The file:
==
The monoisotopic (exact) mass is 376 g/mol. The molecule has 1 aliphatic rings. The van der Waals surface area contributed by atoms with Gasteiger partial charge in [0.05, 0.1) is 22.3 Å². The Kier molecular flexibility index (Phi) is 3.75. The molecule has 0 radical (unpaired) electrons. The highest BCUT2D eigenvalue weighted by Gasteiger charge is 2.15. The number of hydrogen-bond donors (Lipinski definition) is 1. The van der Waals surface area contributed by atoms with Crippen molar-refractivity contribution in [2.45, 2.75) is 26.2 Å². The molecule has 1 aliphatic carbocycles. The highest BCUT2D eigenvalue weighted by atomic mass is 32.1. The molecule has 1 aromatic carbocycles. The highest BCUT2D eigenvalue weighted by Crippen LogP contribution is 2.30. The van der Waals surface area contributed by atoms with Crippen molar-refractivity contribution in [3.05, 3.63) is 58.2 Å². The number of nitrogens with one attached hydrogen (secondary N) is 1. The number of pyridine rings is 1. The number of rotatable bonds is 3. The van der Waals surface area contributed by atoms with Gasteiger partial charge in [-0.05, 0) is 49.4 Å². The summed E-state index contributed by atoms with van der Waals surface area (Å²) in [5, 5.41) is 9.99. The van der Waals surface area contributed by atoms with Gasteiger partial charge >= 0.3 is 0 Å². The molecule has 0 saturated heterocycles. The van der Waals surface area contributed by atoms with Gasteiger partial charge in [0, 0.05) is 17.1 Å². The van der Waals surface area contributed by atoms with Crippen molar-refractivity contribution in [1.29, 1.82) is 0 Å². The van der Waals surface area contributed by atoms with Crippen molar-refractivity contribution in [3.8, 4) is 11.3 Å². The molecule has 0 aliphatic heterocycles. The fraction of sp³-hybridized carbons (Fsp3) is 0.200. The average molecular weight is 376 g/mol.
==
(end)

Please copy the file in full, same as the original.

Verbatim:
The monoisotopic (exact) mass is 376 g/mol. The molecule has 1 aliphatic rings. The van der Waals surface area contributed by atoms with Gasteiger partial charge in [0.05, 0.1) is 22.3 Å². The Kier molecular flexibility index (Phi) is 3.75. The molecule has 0 radical (unpaired) electrons. The highest BCUT2D eigenvalue weighted by Gasteiger charge is 2.15. The number of hydrogen-bond donors (Lipinski definition) is 1. The van der Waals surface area contributed by atoms with Crippen molar-refractivity contribution in [2.45, 2.75) is 26.2 Å². The molecule has 1 aliphatic carbocycles. The highest BCUT2D eigenvalue weighted by atomic mass is 32.1. The molecule has 1 aromatic carbocycles. The highest BCUT2D eigenvalue weighted by Crippen LogP contribution is 2.30. The van der Waals surface area contributed by atoms with Crippen molar-refractivity contribution in [3.05, 3.63) is 58.2 Å². The number of nitrogens with one attached hydrogen (secondary N) is 1. The number of pyridine rings is 1. The number of rotatable bonds is 3. The van der Waals surface area contributed by atoms with Gasteiger partial charge in [-0.05, 0) is 49.4 Å². The summed E-state index contributed by atoms with van der Waals surface area (Å²) in [5, 5.41) is 9.99. The van der Waals surface area contributed by atoms with Gasteiger partial charge >= 0.3 is 0 Å². The molecule has 0 saturated heterocycles. The van der Waals surface area contributed by atoms with Gasteiger partial charge in [0, 0.05) is 17.1 Å². The van der Waals surface area contributed by atoms with Crippen molar-refractivity contribution in [1.29, 1.82) is 0 Å². The van der Waals surface area contributed by atoms with Crippen molar-refractivity contribution in [3.8, 4) is 11.3 Å². The molecule has 0 aliphatic heterocycles. The fraction of sp³-hybridized carbons (Fsp3) is 0.200. The average molecular weight is 376 g/mol.